“The Smartest There Is!” arc continues, this time with an appearance by the X-Men. Are they guest stars or just set pieces? Is the issue good?
Moon Girl and Devil Dinosaur #17 (Marvel Comics)
The issue begins with Moon Girl and half of the Extraordinary X-Men roster riding a subway train, then going to an out-of-business record store. As the heroes make their way there, we’re treated to Nightcrawler acting out of character in a way that feels like it’s supposed to be funny but just falls flat. Lunella broods as usual while Devil Dinosaur is delightfully cute in the background, receiving a surprising lack of focus for a character whose name is in the title.
This issue is plagued by many of the problems that have defined the series for its last several issues. Devil Dinosaur has been reduced to a supporting character in a book that is marketed as being half his own. We don’t get any charming interactions between him and Lunella; the only time she really acknowledges him is when she’s telling him to shut up. Devil getting less page time could be forgiven if Lunella or the guest characters were the focus of more interesting storytelling, but they’re not. This issue surrounds Lunella with great X-Men characters, yet we don’t get any cool new dynamics or interactions.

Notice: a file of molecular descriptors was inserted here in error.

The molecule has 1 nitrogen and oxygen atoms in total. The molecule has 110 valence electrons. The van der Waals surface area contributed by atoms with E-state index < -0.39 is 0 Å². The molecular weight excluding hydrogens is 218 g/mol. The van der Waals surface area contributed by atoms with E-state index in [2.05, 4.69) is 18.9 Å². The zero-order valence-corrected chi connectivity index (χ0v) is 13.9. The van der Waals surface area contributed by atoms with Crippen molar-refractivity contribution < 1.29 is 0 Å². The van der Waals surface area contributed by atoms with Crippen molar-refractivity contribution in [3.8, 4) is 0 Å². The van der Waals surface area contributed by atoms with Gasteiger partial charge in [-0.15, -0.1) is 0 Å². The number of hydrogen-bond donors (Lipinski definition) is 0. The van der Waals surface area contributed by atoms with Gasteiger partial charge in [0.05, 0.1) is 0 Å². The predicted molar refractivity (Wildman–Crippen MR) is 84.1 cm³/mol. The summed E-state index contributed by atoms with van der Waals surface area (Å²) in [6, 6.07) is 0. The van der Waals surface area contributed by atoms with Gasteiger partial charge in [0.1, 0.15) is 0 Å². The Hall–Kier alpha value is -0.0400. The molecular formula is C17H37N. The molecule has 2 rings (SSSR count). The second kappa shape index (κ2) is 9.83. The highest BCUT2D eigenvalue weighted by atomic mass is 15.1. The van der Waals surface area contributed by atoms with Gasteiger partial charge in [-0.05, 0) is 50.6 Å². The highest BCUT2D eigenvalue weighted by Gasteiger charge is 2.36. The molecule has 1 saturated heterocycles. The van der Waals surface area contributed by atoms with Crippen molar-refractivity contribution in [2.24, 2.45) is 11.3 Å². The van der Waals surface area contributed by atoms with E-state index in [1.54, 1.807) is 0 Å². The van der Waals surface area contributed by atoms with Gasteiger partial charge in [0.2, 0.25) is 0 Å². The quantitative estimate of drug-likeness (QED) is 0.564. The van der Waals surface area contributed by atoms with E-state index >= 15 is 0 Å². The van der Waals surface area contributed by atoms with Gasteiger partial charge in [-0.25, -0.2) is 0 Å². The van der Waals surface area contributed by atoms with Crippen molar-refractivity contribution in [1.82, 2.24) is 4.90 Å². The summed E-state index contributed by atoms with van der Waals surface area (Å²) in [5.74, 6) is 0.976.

With that said, the X-Men’s appearance isn’t totally wasted. One scene features them clad in their mid-1980s uniforms and battling a horde of Doombots inside a shopping mall. It’s a nice callback to a classic era, and the art team does a great job of making the action sequences fun to read. Penciller Natacha Bustos and colorist Tamra Bonvillain imbue the issue with a sense of joyous camp that helps elevate an otherwise bland and overly drawn-out plotline. There are some panels where the line-art looks a little rushed, but for the most part Bustos’ work is solid. Devil Dinosaur and the Doombots are especially well-rendered.
Overall, this is a decent issue. It owes its success primarily to Bustos and Bonvillain, as a less skilled art team could not have carried the weak writing. The plot feels like a copy and paste of this story arc’s previous issues with little but the specific guest stars altered. There are a handful of charming character moments sprinkled throughout the issue, but the script still feels too formulaic to be very exciting. Thankfully, the issue makes up for what it lacks in strong writing with its campy and fun aesthetic. With that said, if you’re looking for a good jumping-on point then you may want to wait until the next arc begins.
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